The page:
- ‘Geltower Selektion’ was bred for extra-large fruits. The aroma of this approximately 50 cm high pineapple cherry turns out to be extremely sweet and pineapple-like.
- ‘Goldie’ comes from the USA and makes large orange berries with a taste reminiscent of pineapple and strawberry.
- ‘Izumii’ only reaches 40 cm in height and therefore finds space on every balcony. The approximately 1 cm large, light yellow berries taste strikingly sweet and fruity and ripen as early as July.
Tomatillo ( Physalis ixocarpa )
Tomatillos, also called blue physalis, are mainly known in Central and South America. The fruits are large, purple, and light yellow to greenish and have an apple-like, fruity and spicy taste, but not particularly sweet. They are often overcooked into salsa and jams. The tomatillo fruits, which are up to 5 cm in size, also thrive in this country. Some varieties can already be consumed unripe – the taste of green apples is particularly distinctive. At least two plants ensure good pollination of the flowers, which bumblebees also like to visit. The crisp, slightly sticky berries ripen from September as soon as the lantern splits and can be stored for several weeks.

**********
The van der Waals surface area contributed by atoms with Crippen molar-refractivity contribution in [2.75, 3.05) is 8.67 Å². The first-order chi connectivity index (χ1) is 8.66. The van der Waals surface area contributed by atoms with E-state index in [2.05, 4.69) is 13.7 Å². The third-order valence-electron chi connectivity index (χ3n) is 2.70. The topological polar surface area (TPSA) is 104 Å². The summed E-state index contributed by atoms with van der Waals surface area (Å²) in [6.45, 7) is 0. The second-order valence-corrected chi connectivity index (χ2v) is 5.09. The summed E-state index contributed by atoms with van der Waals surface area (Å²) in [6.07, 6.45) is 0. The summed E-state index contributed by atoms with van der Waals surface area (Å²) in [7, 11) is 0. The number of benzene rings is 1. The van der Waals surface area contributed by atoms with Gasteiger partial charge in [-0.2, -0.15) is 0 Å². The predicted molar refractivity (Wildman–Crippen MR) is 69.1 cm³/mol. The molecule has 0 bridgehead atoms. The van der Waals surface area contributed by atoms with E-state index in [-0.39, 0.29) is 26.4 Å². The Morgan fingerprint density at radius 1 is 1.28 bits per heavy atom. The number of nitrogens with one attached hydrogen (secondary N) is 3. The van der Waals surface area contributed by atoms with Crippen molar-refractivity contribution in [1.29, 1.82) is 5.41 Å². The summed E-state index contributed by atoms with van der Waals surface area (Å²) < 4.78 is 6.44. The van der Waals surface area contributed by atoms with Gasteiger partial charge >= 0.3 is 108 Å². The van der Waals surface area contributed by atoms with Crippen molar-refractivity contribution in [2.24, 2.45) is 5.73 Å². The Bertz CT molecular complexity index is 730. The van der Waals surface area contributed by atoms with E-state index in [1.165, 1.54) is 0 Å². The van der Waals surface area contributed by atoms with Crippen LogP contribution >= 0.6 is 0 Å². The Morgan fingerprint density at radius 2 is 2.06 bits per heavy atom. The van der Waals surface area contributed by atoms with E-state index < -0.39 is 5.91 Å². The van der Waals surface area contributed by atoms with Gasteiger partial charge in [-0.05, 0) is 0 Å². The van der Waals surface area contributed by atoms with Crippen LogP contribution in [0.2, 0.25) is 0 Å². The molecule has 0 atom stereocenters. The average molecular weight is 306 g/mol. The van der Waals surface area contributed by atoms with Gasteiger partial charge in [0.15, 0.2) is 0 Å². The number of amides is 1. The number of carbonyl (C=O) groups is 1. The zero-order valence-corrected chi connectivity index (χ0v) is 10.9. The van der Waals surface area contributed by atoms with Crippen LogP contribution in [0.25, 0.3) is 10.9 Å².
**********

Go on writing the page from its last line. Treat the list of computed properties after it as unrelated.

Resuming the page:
The best tomatillo varieties:
- ‘Amarylla’ produces light yellow, firm, and juicy fruits that ripen as early as August. This European variety is particularly good for jams and salsa.
- ‘Mexican Husk’ enchants with light yellow to deep purple fruits, depending on the sunlight. It can also be consumed unripe as a snack between meals. Their taste is very reminiscent of an apple.
- ‘Purple Coban’ comes from Guatemala and is grown there on a large scale. The purple-brownish green fruits taste extremely spicy and sweet.
Strawberry Tomato ( Physalis philadelphica )